'Where do I go?': Brockville homeless speak out against lack of housing

A Brockville city councillor and people who are living homeless in the area are pleading for additional housing.

A staple of many eastern Ontario conversations is the lack of housing — an issue that Global News highlighted two weeks ago, when a couple told their story of how they were forced to call a small trailer in a major grocery store parking lot in Belleville, Ont., home after they say rent became too high.

Now, those living without a fixed address 160 kilometres east in Brockville Ont., are urging local politicians to help.

“I don’t have a place to call home, I have no help, and I can’t afford rent, so where do I go?” said a Brockville woman who wanted to stay anonymous.

WATCH: ‘I don’t choose to be homeless,’ Belleville resident says amid housing crisis

Global News spoke to several former, and current homeless people and each said that their siutation was the result of the lack of housing.

“There’s nowhere to live, and the rent has skyrocketed, and even though I’m no longer homeless, I want something done for those who are like I once was,” said Jessica Besharah, who says she was homeless for many years but is now clean and advocating for Brockville’s homeless population.


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The director for Leeds and Grenville Social Services, Allison Tutak, told Global News that social services funds seven short-term stay emergency shelter units in the Brockville area.  They enable people who are homeless to have a place that they can go to for up to 21 days, she said, until they can find more permanent housing.

Although an effective quick solution, she admits it is regularly filled.

“We have noticed that the rental housing market can be difficult in our community as the vacancy rate is low, and it may not be easy to rent safe and affordable housing,” said Tutak via email.

“We have heard anecdotally that it can take a long time for someone to find suitable rental accommodation.”

Leigh Bursey, a Brockville city councillor, is a leading proponent in finding alternative accommodations for Brockville’s homeless. He himself was homeless as a teenager with his mother in the area.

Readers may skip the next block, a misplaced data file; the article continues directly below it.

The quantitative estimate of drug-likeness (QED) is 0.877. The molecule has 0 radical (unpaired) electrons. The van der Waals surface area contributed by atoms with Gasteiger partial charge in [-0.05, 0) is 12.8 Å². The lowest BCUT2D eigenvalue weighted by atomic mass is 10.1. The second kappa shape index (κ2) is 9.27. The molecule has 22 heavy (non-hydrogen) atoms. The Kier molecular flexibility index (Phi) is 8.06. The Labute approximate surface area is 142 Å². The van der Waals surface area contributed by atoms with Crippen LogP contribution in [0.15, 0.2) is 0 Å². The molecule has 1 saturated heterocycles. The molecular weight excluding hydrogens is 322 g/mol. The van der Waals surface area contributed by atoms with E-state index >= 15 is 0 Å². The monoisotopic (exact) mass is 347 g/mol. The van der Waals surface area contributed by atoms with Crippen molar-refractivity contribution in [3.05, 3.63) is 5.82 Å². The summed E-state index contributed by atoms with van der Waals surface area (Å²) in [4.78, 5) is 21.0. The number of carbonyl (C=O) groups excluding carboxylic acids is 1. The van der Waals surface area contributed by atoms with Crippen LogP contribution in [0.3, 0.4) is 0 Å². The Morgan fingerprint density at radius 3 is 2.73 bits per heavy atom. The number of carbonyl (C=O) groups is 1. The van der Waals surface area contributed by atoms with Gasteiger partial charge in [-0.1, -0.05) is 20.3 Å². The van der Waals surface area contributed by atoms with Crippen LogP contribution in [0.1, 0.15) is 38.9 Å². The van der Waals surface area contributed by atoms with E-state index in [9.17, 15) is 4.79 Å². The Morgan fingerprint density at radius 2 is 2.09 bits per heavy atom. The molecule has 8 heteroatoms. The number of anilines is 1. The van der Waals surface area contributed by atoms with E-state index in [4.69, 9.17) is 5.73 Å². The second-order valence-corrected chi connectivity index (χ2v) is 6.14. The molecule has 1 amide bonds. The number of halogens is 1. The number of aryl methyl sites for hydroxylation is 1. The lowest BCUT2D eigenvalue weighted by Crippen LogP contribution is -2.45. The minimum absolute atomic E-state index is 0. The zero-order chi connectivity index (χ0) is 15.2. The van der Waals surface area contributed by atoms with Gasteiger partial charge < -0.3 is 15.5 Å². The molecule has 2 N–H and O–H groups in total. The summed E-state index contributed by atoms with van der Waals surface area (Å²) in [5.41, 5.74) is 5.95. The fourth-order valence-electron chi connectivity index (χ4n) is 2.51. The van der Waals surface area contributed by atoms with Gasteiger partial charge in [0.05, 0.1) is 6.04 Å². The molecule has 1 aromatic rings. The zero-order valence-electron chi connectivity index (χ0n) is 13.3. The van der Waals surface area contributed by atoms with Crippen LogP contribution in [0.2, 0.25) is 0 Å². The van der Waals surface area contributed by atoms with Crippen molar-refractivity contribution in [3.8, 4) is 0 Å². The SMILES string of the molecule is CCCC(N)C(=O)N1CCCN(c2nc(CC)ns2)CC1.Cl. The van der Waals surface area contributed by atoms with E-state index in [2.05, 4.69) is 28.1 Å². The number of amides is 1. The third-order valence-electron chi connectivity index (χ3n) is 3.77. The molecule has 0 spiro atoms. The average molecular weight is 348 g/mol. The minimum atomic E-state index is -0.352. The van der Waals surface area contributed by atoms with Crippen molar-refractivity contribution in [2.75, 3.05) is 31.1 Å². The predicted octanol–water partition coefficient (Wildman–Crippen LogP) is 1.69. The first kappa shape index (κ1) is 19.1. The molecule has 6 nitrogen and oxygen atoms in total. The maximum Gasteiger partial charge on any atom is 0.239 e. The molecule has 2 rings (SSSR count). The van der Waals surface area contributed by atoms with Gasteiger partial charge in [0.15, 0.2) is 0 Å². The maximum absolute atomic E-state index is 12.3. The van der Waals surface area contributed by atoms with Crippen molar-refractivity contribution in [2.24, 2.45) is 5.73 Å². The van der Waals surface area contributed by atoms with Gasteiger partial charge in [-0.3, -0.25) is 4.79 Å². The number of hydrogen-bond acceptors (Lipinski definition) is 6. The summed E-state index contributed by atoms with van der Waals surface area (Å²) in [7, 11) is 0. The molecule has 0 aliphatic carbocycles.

Shelters, however, are just a band-aid solution, he says. These people need fixed addresses and a place to call home.

“As long as we continue to demonize these people in this situation, we have given them no alternative,” said Bursey, addressing the stigma that comes with being homeless.


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Bersey continued to say that there are too many barriers that stand in the way of those struggling to find a roof over their heads, and some need to be taken by the hand and guided in the right direction — an exit interview of sorts, once they leave social housing or any property at which they were living.

“We need have conversations that are like, ‘cool, you’re leaving the property, that’s fantastic, how can I help?'” said Bursey.

It’s an idea that Social Services has mulled over as a possible solution in helping solve homelessness in the Leeds and Grenville area.

“We need, as a community, to better understand the stories of those that are homeless,” said Tulak. “We need to listen and gather these stories.

“There is significant learning through stories, and this is one type of data that we often do not hear enough about and could deeply inform pre-conceived ideas of homelessness and the causes.”

Bursey tells Global News that all levels of government, homeless advocates, and those who are living homeless need to work together to find a solution, as shelters just won’t cut it.

© 2019 Global News, a division of Corus Entertainment Inc.

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